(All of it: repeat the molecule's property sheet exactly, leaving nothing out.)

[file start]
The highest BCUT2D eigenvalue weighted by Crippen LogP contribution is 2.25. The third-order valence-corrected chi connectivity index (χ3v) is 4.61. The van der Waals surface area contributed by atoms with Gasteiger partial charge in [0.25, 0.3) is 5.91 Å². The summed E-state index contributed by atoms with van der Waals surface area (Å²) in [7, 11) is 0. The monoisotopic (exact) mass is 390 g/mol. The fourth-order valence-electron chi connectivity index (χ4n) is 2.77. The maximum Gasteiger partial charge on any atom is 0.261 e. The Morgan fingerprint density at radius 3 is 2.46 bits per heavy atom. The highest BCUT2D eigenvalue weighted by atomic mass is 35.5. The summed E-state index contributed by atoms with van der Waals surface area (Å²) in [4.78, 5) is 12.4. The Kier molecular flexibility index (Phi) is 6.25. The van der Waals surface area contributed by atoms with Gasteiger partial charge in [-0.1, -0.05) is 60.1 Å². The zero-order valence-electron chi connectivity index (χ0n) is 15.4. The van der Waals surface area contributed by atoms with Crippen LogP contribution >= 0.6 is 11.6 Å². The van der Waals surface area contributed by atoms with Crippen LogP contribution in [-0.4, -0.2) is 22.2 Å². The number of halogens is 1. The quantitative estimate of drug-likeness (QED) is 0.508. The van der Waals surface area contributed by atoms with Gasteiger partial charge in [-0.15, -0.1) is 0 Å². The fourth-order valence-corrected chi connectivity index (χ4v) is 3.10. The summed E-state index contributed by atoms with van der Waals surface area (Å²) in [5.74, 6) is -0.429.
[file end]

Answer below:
The highest BCUT2D eigenvalue weighted by Crippen LogP contribution is 2.25. The third-order valence-corrected chi connectivity index (χ3v) is 4.61. The van der Waals surface area contributed by atoms with Gasteiger partial charge in [0.25, 0.3) is 5.91 Å². The summed E-state index contributed by atoms with van der Waals surface area (Å²) in [7, 11) is 0. The monoisotopic (exact) mass is 390 g/mol. The fourth-order valence-electron chi connectivity index (χ4n) is 2.77. The maximum Gasteiger partial charge on any atom is 0.261 e. The Morgan fingerprint density at radius 3 is 2.46 bits per heavy atom. The highest BCUT2D eigenvalue weighted by atomic mass is 35.5. The summed E-state index contributed by atoms with van der Waals surface area (Å²) in [4.78, 5) is 12.4. The Kier molecular flexibility index (Phi) is 6.25. The van der Waals surface area contributed by atoms with Gasteiger partial charge in [-0.1, -0.05) is 60.1 Å². The zero-order valence-electron chi connectivity index (χ0n) is 15.4. The van der Waals surface area contributed by atoms with Crippen LogP contribution >= 0.6 is 11.6 Å². The van der Waals surface area contributed by atoms with Crippen LogP contribution in [-0.4, -0.2) is 22.2 Å². The number of halogens is 1. The quantitative estimate of drug-likeness (QED) is 0.508. The van der Waals surface area contributed by atoms with Gasteiger partial charge in [-0.15, -0.1) is 0 Å². The fourth-order valence-corrected chi connectivity index (χ4v) is 3.10. The summed E-state index contributed by atoms with van der Waals surface area (Å²) in [5.74, 6) is -0.429.